At the coffee break, we discussed THE PROJECT. The Kennet Valley weavers are going to submit a group project to the Association's Exhibition this summer. And even though there was a lot of hand waving and not too many facts to clutter up the mind, 12 out of the 13 weavers said 'Yes, yes'. The 13th explained that she was already doing a Guild project for Berkshire Guild.  So I have to invite a lot of other people. On Sunday, we met up with a few more  weavers and got them all signed up. I am hoping we get 25 people. Each person will have to weave something like a foot square piece using a standard colour warp and any weft they want to. Rosie Price and I are already collecting suitable weft yarn although we shall buy the warp yarn. What, you ask, has the photo of four skeins of mohair got to do with this. Well on Sunday I was at a Braid Society meeting at Aldbourne and there was this mohair  for sale, flecked with multicoioured bits of cotton.    The base colour was pale grey and my reaction was, if I dye that using acid dyes, then the cotton flecks will stay undyed and they did. It shows up best on the yellow and green. So that has occupied a bit of time this week. Note that I am not telling you what THE PROJECT is - I am very wary of the rules about publication and will show photos atfter it has been accepted. 25 times 1 square foot is a large object!!!!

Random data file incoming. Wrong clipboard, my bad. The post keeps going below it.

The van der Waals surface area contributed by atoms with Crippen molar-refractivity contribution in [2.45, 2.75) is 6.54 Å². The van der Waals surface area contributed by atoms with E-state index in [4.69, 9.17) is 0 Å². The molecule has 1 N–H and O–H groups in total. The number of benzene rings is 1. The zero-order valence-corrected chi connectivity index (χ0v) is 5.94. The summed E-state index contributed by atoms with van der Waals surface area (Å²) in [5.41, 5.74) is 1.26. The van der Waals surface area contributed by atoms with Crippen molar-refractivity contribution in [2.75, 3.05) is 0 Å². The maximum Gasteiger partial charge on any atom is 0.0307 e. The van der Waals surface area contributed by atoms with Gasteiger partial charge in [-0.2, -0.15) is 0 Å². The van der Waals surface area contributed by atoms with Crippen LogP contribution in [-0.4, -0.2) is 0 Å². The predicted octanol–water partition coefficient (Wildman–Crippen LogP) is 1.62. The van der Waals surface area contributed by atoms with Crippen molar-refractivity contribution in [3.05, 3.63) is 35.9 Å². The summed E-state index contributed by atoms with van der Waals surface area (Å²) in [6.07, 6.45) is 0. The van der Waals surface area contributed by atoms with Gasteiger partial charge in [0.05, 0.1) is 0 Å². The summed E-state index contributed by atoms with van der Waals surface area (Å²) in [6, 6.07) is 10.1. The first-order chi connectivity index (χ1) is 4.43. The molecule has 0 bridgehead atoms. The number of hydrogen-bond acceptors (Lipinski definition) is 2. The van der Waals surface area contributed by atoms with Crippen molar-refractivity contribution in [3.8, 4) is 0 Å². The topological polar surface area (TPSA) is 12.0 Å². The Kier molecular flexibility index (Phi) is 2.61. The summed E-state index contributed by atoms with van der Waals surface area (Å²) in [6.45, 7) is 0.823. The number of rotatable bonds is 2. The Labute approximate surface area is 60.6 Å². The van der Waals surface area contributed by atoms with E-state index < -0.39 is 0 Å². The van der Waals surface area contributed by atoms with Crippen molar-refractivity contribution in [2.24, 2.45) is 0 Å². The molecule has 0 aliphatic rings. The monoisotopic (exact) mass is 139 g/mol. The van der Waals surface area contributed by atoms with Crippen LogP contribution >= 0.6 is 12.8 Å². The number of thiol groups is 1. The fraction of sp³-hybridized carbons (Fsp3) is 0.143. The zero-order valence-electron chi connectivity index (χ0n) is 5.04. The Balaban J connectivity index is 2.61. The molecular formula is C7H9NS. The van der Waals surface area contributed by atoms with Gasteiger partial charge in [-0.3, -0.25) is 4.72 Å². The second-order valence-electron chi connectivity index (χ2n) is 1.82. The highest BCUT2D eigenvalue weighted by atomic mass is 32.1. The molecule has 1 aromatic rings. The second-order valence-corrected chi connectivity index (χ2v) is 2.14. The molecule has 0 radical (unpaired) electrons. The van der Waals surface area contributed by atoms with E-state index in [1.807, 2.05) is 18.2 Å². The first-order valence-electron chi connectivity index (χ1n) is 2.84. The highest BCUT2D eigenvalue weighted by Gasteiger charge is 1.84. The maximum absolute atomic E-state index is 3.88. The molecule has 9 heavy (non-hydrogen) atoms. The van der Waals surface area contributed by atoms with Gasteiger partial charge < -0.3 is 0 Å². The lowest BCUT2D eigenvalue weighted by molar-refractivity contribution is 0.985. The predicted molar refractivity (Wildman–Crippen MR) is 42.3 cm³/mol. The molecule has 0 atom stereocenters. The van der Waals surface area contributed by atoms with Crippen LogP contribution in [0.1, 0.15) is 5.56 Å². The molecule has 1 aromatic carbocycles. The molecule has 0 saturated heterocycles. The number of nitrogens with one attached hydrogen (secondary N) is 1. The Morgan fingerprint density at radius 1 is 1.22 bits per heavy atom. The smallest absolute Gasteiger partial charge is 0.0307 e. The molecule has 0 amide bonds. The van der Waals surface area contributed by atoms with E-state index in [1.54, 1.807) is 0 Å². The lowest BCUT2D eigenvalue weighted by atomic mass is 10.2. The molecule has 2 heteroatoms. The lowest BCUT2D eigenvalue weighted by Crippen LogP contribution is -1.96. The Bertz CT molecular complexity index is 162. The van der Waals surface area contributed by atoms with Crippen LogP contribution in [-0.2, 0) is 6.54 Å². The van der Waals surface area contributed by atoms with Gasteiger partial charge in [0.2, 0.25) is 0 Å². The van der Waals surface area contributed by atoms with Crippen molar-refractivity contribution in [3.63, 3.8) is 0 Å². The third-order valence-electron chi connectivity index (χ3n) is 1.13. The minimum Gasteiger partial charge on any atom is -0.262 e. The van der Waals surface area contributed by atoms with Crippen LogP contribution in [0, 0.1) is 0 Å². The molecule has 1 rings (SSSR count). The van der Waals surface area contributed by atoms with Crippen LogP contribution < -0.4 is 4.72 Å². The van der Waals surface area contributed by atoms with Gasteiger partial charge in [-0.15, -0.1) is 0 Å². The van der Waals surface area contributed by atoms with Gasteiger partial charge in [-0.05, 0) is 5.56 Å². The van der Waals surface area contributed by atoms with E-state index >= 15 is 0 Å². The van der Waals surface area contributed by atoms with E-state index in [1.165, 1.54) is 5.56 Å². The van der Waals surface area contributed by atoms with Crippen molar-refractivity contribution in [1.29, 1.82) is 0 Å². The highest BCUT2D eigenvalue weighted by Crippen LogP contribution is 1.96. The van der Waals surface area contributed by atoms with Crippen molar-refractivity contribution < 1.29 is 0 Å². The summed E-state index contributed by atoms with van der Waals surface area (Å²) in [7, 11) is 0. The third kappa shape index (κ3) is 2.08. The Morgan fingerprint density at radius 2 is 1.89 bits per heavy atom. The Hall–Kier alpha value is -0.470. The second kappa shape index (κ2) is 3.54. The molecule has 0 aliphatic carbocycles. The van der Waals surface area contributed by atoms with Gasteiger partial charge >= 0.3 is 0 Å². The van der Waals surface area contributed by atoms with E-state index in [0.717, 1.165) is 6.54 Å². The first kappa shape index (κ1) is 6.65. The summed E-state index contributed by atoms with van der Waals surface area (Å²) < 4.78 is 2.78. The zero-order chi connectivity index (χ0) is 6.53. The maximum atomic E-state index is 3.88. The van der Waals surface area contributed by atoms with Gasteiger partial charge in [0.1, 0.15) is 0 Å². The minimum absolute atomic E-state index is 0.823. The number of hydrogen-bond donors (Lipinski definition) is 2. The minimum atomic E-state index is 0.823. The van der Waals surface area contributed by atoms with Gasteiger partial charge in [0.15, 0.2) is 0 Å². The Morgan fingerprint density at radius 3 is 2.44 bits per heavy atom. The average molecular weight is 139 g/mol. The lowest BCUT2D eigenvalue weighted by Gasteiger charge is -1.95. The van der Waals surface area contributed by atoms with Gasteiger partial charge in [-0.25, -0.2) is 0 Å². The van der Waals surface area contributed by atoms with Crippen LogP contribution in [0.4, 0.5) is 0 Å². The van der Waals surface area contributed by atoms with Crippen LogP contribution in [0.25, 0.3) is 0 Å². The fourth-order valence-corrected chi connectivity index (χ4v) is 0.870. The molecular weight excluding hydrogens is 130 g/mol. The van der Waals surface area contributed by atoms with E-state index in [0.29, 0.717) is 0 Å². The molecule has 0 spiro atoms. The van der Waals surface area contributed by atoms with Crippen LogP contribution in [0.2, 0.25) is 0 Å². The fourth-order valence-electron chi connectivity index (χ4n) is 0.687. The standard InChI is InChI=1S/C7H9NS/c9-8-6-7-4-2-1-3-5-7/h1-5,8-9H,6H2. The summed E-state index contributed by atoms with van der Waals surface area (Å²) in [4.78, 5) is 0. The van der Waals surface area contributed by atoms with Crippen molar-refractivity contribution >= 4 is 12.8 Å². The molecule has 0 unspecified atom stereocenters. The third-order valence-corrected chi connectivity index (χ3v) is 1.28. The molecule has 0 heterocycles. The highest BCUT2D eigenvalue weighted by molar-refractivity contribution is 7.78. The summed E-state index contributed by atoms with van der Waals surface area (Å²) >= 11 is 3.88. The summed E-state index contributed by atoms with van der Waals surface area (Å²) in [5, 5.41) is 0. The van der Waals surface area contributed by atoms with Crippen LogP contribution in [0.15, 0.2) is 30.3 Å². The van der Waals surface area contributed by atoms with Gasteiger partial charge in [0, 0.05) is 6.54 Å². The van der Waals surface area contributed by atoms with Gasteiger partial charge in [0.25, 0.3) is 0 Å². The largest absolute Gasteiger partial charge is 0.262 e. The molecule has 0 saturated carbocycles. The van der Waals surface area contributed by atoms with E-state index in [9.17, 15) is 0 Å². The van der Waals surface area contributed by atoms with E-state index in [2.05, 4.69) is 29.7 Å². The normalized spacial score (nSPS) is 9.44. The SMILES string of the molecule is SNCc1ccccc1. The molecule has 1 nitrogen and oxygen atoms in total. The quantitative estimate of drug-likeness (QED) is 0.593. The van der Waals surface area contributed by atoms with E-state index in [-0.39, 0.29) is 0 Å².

I have got the Megado up and weaving - again no photos because it is a present and I know the recipient sometimes reads this blog. Look nice.

At Bournville last Friday, we did more Procion MX dyeing. I did several pieces of shibori - including this piece in pink and sage green. When I opened it up, Annette, the tutor, said, 'Oh it's a garden with marigolds' and I said, 'It is supposed to be spiders' webs'. Over the weekend, I decided it was neither - it was dandelions. So this is where it has got to today. I did audition some leaves but they were too virulent a green. I could just machine stitch the outlines of some leaves on the sage green bits. But I don't fancy unpicking them if I don't like them. So currently it is pinned up on the wall and I will think about it.